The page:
Should Hedge Funds Include Automatic Termination as a Term of Bank Debt Trades on the New Loan Market Association Forms?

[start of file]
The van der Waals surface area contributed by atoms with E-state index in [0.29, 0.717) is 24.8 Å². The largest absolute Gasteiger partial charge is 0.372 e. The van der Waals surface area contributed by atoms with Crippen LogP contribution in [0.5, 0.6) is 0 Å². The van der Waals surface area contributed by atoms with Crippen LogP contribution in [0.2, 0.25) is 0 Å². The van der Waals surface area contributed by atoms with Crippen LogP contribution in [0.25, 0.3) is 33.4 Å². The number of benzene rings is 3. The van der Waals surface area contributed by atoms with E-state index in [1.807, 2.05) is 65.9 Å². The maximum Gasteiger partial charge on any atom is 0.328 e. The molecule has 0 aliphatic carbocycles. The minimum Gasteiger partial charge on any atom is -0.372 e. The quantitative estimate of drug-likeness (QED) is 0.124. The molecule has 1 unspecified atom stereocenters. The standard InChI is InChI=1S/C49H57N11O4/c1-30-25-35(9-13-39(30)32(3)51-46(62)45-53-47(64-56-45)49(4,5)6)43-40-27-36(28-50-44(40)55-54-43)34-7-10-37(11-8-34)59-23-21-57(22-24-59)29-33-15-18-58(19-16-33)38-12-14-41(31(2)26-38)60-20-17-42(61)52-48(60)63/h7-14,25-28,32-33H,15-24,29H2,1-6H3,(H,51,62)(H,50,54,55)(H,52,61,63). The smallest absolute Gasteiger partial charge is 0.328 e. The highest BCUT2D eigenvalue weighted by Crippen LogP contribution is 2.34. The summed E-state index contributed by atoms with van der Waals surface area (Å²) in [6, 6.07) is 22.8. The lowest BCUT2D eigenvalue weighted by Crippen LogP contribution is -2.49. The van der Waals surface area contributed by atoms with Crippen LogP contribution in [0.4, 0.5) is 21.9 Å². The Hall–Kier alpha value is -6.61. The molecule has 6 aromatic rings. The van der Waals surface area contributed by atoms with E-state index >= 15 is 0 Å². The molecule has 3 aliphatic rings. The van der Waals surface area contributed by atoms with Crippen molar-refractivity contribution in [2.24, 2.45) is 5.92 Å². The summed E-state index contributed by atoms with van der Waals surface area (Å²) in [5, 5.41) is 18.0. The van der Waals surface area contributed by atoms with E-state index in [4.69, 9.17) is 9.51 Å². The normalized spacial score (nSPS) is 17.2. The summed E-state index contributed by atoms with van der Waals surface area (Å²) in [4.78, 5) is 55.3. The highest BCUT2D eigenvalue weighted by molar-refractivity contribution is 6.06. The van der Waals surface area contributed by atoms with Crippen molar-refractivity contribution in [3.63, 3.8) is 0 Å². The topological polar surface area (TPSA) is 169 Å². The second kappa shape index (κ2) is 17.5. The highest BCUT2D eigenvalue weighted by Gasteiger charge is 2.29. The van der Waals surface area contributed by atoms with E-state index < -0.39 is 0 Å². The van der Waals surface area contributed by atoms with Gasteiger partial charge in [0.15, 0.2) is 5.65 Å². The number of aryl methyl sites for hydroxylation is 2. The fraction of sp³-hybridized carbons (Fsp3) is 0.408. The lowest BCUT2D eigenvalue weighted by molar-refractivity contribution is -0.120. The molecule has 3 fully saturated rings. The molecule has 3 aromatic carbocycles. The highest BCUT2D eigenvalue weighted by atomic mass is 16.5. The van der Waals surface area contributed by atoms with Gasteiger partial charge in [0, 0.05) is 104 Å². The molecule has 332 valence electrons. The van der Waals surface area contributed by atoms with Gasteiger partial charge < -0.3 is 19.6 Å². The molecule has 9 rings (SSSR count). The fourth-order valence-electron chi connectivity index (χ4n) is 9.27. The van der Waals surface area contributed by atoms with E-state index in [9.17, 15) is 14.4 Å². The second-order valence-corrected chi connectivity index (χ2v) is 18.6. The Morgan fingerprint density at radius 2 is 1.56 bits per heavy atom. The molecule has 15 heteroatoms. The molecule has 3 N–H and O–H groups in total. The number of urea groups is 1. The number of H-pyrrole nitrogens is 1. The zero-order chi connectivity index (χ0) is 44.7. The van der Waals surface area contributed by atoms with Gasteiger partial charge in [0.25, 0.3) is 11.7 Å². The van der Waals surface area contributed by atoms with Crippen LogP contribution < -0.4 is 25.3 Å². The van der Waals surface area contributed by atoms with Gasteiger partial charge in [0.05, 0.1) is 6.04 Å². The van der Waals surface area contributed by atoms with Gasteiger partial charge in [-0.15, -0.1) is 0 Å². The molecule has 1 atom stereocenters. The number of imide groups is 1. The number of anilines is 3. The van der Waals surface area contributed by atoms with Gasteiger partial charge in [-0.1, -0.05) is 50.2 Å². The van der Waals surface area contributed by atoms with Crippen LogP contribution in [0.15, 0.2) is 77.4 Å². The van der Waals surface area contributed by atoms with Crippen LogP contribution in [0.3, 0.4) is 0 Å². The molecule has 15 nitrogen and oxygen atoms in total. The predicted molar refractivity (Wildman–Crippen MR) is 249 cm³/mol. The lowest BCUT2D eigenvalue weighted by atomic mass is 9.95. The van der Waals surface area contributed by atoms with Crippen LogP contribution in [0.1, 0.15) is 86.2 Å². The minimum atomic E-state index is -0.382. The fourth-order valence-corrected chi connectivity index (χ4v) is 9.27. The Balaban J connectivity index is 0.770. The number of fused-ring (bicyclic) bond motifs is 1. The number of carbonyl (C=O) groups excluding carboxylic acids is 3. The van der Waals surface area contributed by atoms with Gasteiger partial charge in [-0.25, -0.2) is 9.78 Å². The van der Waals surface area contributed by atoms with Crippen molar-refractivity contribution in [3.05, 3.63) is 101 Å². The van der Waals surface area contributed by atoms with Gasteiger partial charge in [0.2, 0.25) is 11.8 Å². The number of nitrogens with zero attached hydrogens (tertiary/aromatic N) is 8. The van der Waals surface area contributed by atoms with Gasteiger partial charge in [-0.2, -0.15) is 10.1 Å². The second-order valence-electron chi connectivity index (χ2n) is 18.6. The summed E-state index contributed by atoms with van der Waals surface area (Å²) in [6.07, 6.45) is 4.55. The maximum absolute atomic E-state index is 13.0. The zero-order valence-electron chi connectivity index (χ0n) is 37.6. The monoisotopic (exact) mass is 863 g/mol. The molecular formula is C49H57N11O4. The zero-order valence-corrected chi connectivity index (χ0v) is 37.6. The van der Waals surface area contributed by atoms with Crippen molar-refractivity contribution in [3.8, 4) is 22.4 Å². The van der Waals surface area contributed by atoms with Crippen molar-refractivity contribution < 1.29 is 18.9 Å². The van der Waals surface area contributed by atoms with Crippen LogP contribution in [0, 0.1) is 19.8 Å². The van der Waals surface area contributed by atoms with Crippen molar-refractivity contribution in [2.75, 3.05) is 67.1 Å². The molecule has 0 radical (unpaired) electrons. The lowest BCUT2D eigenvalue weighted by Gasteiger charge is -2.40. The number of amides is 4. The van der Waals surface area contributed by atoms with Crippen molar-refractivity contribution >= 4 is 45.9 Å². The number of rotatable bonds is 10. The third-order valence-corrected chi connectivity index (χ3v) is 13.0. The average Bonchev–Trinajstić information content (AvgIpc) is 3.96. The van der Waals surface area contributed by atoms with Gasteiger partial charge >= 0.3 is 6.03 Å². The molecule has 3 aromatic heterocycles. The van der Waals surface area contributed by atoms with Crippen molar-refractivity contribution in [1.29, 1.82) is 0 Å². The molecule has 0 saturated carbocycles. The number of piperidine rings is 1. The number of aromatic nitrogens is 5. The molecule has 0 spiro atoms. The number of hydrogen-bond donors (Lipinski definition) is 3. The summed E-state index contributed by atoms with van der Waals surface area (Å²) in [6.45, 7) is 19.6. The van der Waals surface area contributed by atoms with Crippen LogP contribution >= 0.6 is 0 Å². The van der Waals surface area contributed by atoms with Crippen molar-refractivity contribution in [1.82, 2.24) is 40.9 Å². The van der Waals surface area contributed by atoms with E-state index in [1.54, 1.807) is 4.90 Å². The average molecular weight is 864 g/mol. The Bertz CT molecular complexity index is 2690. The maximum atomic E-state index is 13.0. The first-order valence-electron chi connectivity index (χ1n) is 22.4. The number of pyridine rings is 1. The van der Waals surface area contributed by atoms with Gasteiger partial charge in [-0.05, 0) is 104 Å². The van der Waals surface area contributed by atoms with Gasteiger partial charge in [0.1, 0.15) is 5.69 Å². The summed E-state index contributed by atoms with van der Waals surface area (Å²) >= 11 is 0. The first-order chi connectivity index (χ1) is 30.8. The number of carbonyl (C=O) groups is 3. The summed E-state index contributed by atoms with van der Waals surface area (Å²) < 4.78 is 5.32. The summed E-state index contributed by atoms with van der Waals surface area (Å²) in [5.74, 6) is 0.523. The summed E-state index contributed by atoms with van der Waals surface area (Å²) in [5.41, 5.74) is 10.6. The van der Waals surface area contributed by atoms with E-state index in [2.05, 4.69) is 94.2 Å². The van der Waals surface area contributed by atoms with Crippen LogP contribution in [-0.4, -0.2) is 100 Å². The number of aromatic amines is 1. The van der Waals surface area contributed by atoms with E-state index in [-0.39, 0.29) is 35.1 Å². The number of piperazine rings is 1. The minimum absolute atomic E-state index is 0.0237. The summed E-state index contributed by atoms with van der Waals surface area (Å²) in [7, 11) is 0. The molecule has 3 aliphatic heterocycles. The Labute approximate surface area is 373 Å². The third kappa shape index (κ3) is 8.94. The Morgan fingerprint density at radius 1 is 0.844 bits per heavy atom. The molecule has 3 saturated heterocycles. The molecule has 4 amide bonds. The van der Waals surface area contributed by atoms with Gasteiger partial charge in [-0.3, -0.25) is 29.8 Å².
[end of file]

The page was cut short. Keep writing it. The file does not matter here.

On January 25, 2010, the Loan Market Association (LMA) – the European trade association for the syndicated loan market – launched a combined set of standard terms and conditions for par and distressed trading documentation (Combined Terms and Conditions).  One of the key additions to the form loan documentation is a termination upon insolvency provision.  Specifically, the new provision creates a default rule whereby the non-insolvent party to a bank debt trade may terminate the trade upon notice to the insolvent party.  The parties may also revise the default rule to provide for automatic termination upon the insolvency of either party.  In addition, the provision provides a mechanism for calculating damages upon a termination occasioned by insolvency of one of the parties.  The inclusion of the termination upon insolvency provision is widely perceived as a direct response to the experience of loan market participants in the Lehman Brothers bankruptcy.  In that case, absent a termination right on the part of Lehman’s non-insolvent bank debt trade counterparties (many of whom were hedge funds), Lehman generally had the right to (and in many cases did) keep open trades for which it was in the money, and cancel trades for which it was out of the money.  In short, the rules as they existed at the end of 2008 and through 2009 permitted Lehman entities to “cherry pick” favorable trades.  Part of the policy behind the new provision is to prevent parties trading in bank debt from using bankruptcy (or, in the U.K., administration) to obtain a trading advantage.  For hedge funds, one of the key questions raised by the new provision is whether to include automatic termination provisions in bank debt trade documentation.  This article explores that question, and in doing so discusses: the details of the new LMA Combined Terms and Conditions; the specifics of the termination on insolvency provision (including the default rule requiring notice of termination and permitted alterations to the default rule); the mechanism for calculating early termination payments; the disadvantages of providing for automatic termination, highlighting the different relevant bankruptcy rules in the U.K. and the U.S.; the advantages of providing for automatic termination, also highlighting the variations in analysis between the U.K. and the U.S.; the extent to which automatic termination can harmonize bank debt and derivatives documentation, at least in the U.K.; the effect of automatic termination on bank debt trade pricing; and relevant differences between LMA and LSTA documentation.

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